Said John Inman was cousin to......

This particular narrative ends abruptly here, but is followed by another article:

The Migration of John Inman

During the month of July in the year 1835 a John Inman from Lucerne Co., Penn. And another man from Ohio, in exploring the wild west when Wisconsin was young, left Milwaukee on a couple of Indian ponies with several days' provisions, including the trusty rifle, which no one traveled without in those days.
Going south and west, and camping where night overtook them, they woke the third morning to find the ponies were gone. Rather than leave their belongings behind, they shouldered their luggage and went on following the Catfish River to a point about 85 miles from Milwaukee, camping on a bluff near a trail which leads eastward to Racine.
From this bluff they could see prairie land reaching far to the east and south. To them it looked like an ocean of waiving grass and blooming flowers, and thought they had surely found the paradice [sic] of the world.
Journeying [sic] a few miles eastward they came to a grove which showed indications of having been an Indian camping ground and they called it Black Hawk Grove. Here they found and secured the ponies again and they returned to Milwaukee. Being satisfied with their investigation of the country, they were determined to make their future home in the prairie land. During their 10 days trip they found but one white family.
The following November, Inman, with the company of 5 other men made his 2nd trip from Milwaukee. During an ox team and wagon loaded with provisions, tools and other necessaries, arriving 3 days later on the bluff opposite the Big Rock in the middle of Rock River, which place now is in the city of Janesville, Wisconsin.
The first important business of the pioneers was to build a small log house, and until this was done they had to camp on the ground or in their wagon.
As biting frosts of winter were at hand no time was to be lost, so the prospect of a house and also a home, gave them courage and so the woodman's ax resounded from the forest. Within a week, their house was ready to move into.
A month later (middle of Dec.) Came a man and his wife and 2 children, who joined them in the cabin. She was the first white woman settler in Rock County, Wisconsin.
Then in Jan. 1836 came another man & wife and they joined the colony making family of 12, all wintered in the cabin together.
Tuesday Oct 23, 1956. Irving and I stopped at South Elkhorn cemetery East of Milledgeville, Illinois, where Irving's grandfather and many other relatives are buried. I copied names and dates as follows:
(Irving's grandfather) John Edward Inman, born May 23, 1799. Died Jan. 31, 1876, aged 76 yrs. 8 mo. & 3 or 8 days.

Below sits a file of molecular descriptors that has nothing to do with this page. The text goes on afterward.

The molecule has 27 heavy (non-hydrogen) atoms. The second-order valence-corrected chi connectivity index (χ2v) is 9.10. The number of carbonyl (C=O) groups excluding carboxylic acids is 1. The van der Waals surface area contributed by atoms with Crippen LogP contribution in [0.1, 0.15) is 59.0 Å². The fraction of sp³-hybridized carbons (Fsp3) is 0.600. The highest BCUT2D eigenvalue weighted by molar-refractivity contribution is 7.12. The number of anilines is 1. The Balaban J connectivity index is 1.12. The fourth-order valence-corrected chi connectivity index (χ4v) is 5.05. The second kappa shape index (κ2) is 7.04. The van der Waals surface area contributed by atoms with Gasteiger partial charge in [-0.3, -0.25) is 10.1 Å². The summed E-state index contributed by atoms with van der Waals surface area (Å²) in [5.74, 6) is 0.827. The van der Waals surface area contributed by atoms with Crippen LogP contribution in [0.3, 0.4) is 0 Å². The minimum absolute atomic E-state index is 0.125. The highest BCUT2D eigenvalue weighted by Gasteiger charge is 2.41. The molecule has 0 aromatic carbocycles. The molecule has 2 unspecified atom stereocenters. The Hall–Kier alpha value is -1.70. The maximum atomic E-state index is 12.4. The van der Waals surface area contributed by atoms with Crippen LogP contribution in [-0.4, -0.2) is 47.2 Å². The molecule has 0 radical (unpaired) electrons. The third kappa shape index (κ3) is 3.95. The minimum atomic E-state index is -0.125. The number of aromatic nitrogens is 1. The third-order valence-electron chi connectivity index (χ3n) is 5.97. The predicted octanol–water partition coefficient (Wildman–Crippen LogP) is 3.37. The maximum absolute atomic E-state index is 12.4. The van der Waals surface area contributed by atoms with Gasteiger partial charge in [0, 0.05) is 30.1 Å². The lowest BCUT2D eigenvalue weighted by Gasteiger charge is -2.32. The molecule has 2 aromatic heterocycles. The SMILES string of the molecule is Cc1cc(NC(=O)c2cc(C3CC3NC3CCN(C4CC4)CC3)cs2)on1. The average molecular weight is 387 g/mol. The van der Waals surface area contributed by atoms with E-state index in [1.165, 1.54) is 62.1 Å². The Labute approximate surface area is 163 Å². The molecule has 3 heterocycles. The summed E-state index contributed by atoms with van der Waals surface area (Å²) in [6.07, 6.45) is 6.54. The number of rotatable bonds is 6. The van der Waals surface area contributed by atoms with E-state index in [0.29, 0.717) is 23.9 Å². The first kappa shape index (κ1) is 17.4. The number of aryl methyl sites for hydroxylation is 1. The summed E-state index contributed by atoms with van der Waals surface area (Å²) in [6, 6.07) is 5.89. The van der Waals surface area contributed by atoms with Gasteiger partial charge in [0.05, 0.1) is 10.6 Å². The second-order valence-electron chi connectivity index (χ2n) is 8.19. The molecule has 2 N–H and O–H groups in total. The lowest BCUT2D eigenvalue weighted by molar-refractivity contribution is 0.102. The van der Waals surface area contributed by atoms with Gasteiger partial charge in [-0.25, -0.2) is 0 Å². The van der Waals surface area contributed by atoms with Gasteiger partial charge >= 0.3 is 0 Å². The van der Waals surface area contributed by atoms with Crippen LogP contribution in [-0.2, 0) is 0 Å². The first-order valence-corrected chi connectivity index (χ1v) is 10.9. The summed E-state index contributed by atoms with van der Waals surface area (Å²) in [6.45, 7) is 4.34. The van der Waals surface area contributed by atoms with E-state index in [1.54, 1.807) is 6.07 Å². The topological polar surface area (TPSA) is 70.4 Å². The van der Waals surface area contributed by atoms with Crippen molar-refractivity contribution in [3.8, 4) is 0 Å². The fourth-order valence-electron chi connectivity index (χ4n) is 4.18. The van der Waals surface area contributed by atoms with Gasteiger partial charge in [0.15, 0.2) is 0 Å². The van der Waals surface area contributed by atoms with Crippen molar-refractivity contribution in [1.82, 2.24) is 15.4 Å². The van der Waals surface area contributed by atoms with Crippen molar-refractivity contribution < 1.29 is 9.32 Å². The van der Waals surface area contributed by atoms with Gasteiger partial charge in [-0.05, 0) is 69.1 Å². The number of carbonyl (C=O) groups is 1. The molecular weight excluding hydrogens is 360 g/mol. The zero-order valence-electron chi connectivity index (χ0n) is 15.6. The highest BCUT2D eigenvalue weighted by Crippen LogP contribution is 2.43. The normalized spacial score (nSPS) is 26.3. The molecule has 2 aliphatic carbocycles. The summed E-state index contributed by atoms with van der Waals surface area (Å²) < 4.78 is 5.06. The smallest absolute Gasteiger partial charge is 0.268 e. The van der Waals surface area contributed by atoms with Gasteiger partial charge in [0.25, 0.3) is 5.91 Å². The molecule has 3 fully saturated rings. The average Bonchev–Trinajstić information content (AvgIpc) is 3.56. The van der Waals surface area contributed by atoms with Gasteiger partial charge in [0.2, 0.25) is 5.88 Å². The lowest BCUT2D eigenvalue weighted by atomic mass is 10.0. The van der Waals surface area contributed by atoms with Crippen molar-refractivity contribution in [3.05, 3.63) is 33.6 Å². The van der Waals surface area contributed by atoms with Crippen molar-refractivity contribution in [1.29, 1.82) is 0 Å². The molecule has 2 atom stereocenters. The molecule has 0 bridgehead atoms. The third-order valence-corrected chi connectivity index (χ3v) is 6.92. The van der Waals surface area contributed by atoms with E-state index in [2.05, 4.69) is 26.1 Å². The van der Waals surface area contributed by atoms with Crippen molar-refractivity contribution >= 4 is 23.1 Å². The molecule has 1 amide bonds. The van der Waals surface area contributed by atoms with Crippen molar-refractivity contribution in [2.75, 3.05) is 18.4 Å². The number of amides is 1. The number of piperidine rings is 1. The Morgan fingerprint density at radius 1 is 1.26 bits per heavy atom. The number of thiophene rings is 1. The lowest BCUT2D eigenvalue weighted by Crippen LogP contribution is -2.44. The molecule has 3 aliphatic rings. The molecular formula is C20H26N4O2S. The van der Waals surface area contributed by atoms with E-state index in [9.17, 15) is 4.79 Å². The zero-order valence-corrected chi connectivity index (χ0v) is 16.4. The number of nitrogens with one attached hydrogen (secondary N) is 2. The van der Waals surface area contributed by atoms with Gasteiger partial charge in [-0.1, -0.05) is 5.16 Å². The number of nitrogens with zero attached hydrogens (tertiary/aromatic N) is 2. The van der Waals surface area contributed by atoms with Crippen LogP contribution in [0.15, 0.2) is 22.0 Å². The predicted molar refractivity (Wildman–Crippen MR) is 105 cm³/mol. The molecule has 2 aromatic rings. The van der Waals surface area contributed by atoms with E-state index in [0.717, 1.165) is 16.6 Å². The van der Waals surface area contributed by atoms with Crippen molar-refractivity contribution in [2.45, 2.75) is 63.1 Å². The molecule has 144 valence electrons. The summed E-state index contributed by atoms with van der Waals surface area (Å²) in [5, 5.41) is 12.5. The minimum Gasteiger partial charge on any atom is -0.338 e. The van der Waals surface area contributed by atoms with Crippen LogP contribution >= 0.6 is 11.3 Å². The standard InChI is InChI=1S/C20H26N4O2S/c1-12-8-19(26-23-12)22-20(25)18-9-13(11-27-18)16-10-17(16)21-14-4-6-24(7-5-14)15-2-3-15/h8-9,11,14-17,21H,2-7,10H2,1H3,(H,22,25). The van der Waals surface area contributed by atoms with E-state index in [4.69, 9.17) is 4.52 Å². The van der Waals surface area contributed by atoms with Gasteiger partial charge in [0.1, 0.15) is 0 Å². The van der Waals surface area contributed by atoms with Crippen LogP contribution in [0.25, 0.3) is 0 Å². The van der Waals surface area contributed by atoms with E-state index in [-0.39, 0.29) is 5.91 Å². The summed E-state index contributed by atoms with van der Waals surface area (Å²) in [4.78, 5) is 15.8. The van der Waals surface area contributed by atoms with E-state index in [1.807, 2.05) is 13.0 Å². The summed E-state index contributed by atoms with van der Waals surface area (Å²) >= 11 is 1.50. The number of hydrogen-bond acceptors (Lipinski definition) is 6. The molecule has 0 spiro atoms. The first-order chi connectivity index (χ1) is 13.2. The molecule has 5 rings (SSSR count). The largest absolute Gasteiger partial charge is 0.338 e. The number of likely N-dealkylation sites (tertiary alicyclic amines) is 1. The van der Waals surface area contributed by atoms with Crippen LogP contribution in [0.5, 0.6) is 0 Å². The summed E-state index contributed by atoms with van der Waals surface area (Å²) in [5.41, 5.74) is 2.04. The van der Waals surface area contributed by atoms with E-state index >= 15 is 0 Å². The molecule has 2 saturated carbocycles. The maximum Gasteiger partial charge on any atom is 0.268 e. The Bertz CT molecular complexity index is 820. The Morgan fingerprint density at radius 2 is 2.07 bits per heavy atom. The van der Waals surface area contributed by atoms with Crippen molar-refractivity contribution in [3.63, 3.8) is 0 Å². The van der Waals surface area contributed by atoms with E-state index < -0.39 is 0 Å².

Mary (Hannes) Inman, wife of J. E. Inman, Born March 22, 1801. Died Feb. 22, 1876;
aged 74 yrs 11 mo.
Whitney Inman (son of above named) born March 1838. Died June 1916, aged 78 years. After wreck of automobile.
Lydia (Bigbee) Inman, wife of Whitney Inman, born Oct. 22, 1841; died May 20, 1917; aged 76 yrs.
Effie (Inman) Gault; dau. Of Whitney and Lydia Inman. Ruth Inman Divistine dau. Of Effie; no dates.
Levi Frisbie Eastabrooks, bro-in-law to Whitney Inman and Col. Edward Inman (Who was father of Ira Irving Inman)
Levi Frisbie Eastabrooks, born Aug. 6, 1822; died May 11, 1902; age 80 yrs.
Annis Inman sister to Whitney Inman was wife of Dr. H. M. Freas. Dau. Of J. E. & M. Inman; died aged 32 yr 10mo 20 da.
Montraville Frisbie Eastabrooks, son of Levi Frisbie East--born 1861; died 1921 age 60
Geo. Eastabrooks bro. To Montraville Frisbie Eastabrooks; born 1860; died 1945 (wife Gertrude Eastabrooks,born 1863; died 1946, aged 83 yr. His age 85 yrs.
Children of Geo. & Gertrude Eastbrooks
Le Verrier C. Born 1887; died 1930; age 43 yrs.
Le Verrier C. Grandson; born 1909; died 1909. Baby
Richard S. Son; born 1904; died 1928; age 24 years
Edna C. Eastabrooks; born Sept 3, 1868; died May 12, 1951; age 83 yrs.
Eastabrooks; born April 22, 1831; died Dec. 21, 1900; aged 69 yrs.
Allie Blanche; dau. Of Levi Frisbie Eastabrooks and Mary Inman Eastabrooks
Allie Blanche died oct. 25, 1880, aged 13 yr 3 mo 21 da.
Carrie Belle another dau. Of L. F. & M. Eastabrooks; died May 28, 1877;
aged 15 yr. 5 mo. 22 days
Nathaniel Eastabrooks, born 1828; died 1909, age 81 yr.
(Was bro. To Levi Frisbie Eastabrooks.)
Montraville Lower Inman, born 1879; died 1926 (age 47).
Frankie Inman, Baby, son of
Margaret Offel Farnum; born 1873; died 1909, age 36
M. Farnum Estabrooks; born 1899; died 1916; age 17 years.
Copied by Reva Inman, Nov. 2, 1956.
The above Inman history was copied from tombstones in 1956 when Irving and I visited cemetery where his grandfather John Edward Inman and his relatives are buried. It was the return trip from Wisconsin, the last trip we made together.

The balance of the ledger consists of names, notes and charts pertaining to various Inman lines. Apparently, it resulted from an Inman family reunion in Indiana in 1916.

Ahab Inman of North Carolina
(Also from the old ledger)

The descendants of Ahab Inman of North Carolina apparently moved to Indiana, site of the Inman family reunion in 1916. The following history was listed on one of the pages of the old ledger mentioned in the previous entry. Credit is given as follows: "Compiled Aug 27, 1916 near Harford City, Blackford Co., Indiana, data given by Miss Reva Inman, dau. of Isaac."

Ahab Inman, b. In North Carolina: had sons Samuel, Benjamin, Joshua, Jehu, and Bill and Dau. Elizabeth.

Samuel Inman, b. Apr. 29, 1802 m. Abagail Dickson, Nov. 17, 1825, who was b. May 6, 1805 and d. May 24, 1856. Matilda Inman (2nd wife) d.July 23, 1863. Samuel Inman d. Feb. 27, 1879--had children as follows: